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Parachute Riggers 1947

Paraskeva Clark, Parachute Riggers, 1947

Paraskeva Clark, Parachute Riggers, 1947

Oil on canvas, 101.7 x 81.4 cm

Beaverbrook Collection of War Art, Canadian War Museum, Ottawa

In the 1940s, Clark considered figural compositions that served a social purpose to be ideal subjects for her art, and she was disappointed when she was not selected to be a civilian war artist. She wrote to H.O. McCurry, the director of the National Gallery of Canada, Ottawa, and the gallery commissioned her in December 1944 to paint the contribution of the Women’s Division of the Royal Canadian Air Force (RCAF) to the war effort.  Parachute Riggers is one of the three works she eventually submitted.


Art Canada Institute, Paraskeva Clark, Sketch for Quaicker Girls, 1945
Paraskeva Clark, Sketch for Quaicker Girls, 1945, oil on fibre board, 34.3 x 25.6 cm, Art Gallery of Ontario, Toronto. Quaicker Girls is another work depicting the women’s activities in the Royal Canadian Air Force.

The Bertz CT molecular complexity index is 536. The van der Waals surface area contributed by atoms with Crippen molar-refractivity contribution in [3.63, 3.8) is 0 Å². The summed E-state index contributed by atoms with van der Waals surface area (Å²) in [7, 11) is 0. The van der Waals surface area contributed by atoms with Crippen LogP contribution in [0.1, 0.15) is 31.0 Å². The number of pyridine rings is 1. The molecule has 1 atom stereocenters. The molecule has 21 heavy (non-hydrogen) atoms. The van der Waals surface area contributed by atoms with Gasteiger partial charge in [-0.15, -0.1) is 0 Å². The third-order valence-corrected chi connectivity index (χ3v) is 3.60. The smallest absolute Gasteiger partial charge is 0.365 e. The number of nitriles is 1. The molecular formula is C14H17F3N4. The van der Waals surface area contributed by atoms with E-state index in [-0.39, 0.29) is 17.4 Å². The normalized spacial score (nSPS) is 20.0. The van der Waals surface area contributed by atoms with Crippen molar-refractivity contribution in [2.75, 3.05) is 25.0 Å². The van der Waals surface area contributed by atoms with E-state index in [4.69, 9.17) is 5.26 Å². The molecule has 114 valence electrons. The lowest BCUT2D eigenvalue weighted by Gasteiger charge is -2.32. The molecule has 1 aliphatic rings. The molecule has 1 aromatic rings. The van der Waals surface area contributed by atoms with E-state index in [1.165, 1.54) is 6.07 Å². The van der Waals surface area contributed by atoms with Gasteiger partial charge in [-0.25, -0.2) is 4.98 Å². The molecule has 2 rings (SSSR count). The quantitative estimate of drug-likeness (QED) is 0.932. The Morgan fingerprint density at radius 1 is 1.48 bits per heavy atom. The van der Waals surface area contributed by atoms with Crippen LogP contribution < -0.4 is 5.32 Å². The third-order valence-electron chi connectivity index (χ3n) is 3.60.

Art Canada Institute, Spanish factory workers [flopped], c. 1936, photograph by Joan P. Fabregas, reprinted in Nova Iberia 1 (January, 1937)
Spanish factory workers [flopped], c. 1936, photograph by Joan P. Fabregas, reprinted in Nova Iberia 1 (January, 1937), which Clark possessed. This image may have inspired the angular viewpoint of Parachute Riggers.

A week at the RCAF training base in Trenton, Ontario, in January 1945 provided Clark with sufficient subject matter. McCurry had instructed her to find a dramatic subject; instead, she gave the subject of women preparing parachutes a dramatic composition. She arranged the figures alongside two long tables that rise up diagonally from the lower part of the picture. As they pack and repair parachutes, the women’s bodies and arm gestures form a dynamic zigzag pattern across the surface of the picture. The scene is viewed from a position just above their heads—a device Clark’s teacher Kuzma Petrov-Vodkin (1878–1939) had used. Two small pencil sketches demonstrate how Clark used the figures’ gestures to fit with their formal role in the composition.


The viewpoint and disposition of the figures may have been suggested to Clark by the modernist photographs of Spanish factory workers taken by Joan P. Fabregas. They were reproduced in the anti-fascist journal Nova Iberia that Dr. Norman Bethune sent her in 1937 from Spain. Parachute Riggers replaced an earlier submission to the War Records that Clark later withdrew. She asked for its return and sent this work to Ottawa instead—in 1947. As restitution for the extended time it took her to fulfill her commission, Clark sent an additional canvas, Quaicker Girls, 1946, as well.

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